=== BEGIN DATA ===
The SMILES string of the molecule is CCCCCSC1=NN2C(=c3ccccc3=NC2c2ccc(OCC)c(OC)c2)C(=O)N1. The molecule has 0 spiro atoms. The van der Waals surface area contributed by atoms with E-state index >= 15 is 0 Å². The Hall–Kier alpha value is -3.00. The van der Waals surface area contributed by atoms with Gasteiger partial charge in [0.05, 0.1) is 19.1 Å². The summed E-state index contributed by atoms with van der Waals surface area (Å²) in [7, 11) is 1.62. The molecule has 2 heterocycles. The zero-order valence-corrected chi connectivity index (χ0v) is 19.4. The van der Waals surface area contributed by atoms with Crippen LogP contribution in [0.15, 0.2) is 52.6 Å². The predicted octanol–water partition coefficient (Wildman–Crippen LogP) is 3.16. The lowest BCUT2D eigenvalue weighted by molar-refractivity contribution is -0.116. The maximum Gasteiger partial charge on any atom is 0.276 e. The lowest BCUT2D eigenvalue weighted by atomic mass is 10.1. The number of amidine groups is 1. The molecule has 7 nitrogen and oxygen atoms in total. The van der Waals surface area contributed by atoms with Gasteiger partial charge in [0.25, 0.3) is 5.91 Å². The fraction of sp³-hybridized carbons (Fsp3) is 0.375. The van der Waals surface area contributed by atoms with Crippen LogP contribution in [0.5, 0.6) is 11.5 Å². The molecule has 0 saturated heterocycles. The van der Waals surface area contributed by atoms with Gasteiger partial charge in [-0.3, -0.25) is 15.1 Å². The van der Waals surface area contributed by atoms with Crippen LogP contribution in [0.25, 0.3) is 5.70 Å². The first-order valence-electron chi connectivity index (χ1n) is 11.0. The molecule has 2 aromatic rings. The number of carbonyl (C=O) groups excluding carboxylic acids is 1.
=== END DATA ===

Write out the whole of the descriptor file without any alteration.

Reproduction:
The SMILES string of the molecule is CCCCCSC1=NN2C(=c3ccccc3=NC2c2ccc(OCC)c(OC)c2)C(=O)N1. The molecule has 0 spiro atoms. The van der Waals surface area contributed by atoms with E-state index >= 15 is 0 Å². The Hall–Kier alpha value is -3.00. The van der Waals surface area contributed by atoms with Gasteiger partial charge in [0.05, 0.1) is 19.1 Å². The summed E-state index contributed by atoms with van der Waals surface area (Å²) in [7, 11) is 1.62. The molecule has 2 heterocycles. The zero-order valence-corrected chi connectivity index (χ0v) is 19.4. The van der Waals surface area contributed by atoms with Crippen LogP contribution in [0.15, 0.2) is 52.6 Å². The predicted octanol–water partition coefficient (Wildman–Crippen LogP) is 3.16. The lowest BCUT2D eigenvalue weighted by molar-refractivity contribution is -0.116. The maximum Gasteiger partial charge on any atom is 0.276 e. The lowest BCUT2D eigenvalue weighted by atomic mass is 10.1. The number of amidine groups is 1. The molecule has 7 nitrogen and oxygen atoms in total. The van der Waals surface area contributed by atoms with Gasteiger partial charge in [0.25, 0.3) is 5.91 Å². The fraction of sp³-hybridized carbons (Fsp3) is 0.375. The van der Waals surface area contributed by atoms with Crippen LogP contribution in [0.5, 0.6) is 11.5 Å². The molecule has 0 saturated heterocycles. The van der Waals surface area contributed by atoms with Gasteiger partial charge in [-0.3, -0.25) is 15.1 Å². The van der Waals surface area contributed by atoms with Crippen LogP contribution in [0.25, 0.3) is 5.70 Å². The first-order valence-electron chi connectivity index (χ1n) is 11.0. The molecule has 2 aromatic rings. The number of carbonyl (C=O) groups excluding carboxylic acids is 1.